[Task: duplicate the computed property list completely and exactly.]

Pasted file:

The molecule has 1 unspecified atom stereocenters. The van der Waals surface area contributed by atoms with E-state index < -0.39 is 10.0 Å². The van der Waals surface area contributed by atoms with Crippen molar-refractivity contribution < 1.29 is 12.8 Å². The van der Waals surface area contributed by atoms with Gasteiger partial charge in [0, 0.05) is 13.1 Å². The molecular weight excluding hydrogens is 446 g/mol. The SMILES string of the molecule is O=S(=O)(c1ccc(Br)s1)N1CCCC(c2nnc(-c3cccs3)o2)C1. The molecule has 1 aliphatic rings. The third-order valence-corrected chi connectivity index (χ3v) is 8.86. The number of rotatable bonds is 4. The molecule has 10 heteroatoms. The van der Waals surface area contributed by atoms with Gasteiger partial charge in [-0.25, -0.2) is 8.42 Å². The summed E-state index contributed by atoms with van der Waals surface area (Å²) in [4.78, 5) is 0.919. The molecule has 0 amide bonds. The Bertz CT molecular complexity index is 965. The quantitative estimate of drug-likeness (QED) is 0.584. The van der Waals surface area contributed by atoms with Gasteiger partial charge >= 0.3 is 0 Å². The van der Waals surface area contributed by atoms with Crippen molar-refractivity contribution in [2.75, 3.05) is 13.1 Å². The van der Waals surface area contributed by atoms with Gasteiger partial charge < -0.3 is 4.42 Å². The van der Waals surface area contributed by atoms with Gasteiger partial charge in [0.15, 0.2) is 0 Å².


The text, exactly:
The molecule has 1 unspecified atom stereocenters. The van der Waals surface area contributed by atoms with E-state index < -0.39 is 10.0 Å². The van der Waals surface area contributed by atoms with Crippen molar-refractivity contribution < 1.29 is 12.8 Å². The van der Waals surface area contributed by atoms with Gasteiger partial charge in [0, 0.05) is 13.1 Å². The molecular weight excluding hydrogens is 446 g/mol. The SMILES string of the molecule is O=S(=O)(c1ccc(Br)s1)N1CCCC(c2nnc(-c3cccs3)o2)C1. The molecule has 1 aliphatic rings. The third-order valence-corrected chi connectivity index (χ3v) is 8.86. The number of rotatable bonds is 4. The molecule has 10 heteroatoms. The van der Waals surface area contributed by atoms with Gasteiger partial charge in [-0.25, -0.2) is 8.42 Å². The summed E-state index contributed by atoms with van der Waals surface area (Å²) in [4.78, 5) is 0.919. The molecule has 0 amide bonds. The Bertz CT molecular complexity index is 965. The quantitative estimate of drug-likeness (QED) is 0.584. The van der Waals surface area contributed by atoms with Gasteiger partial charge >= 0.3 is 0 Å². The van der Waals surface area contributed by atoms with Crippen molar-refractivity contribution in [2.75, 3.05) is 13.1 Å². The van der Waals surface area contributed by atoms with Gasteiger partial charge < -0.3 is 4.42 Å². The van der Waals surface area contributed by atoms with Gasteiger partial charge in [0.15, 0.2) is 0 Å².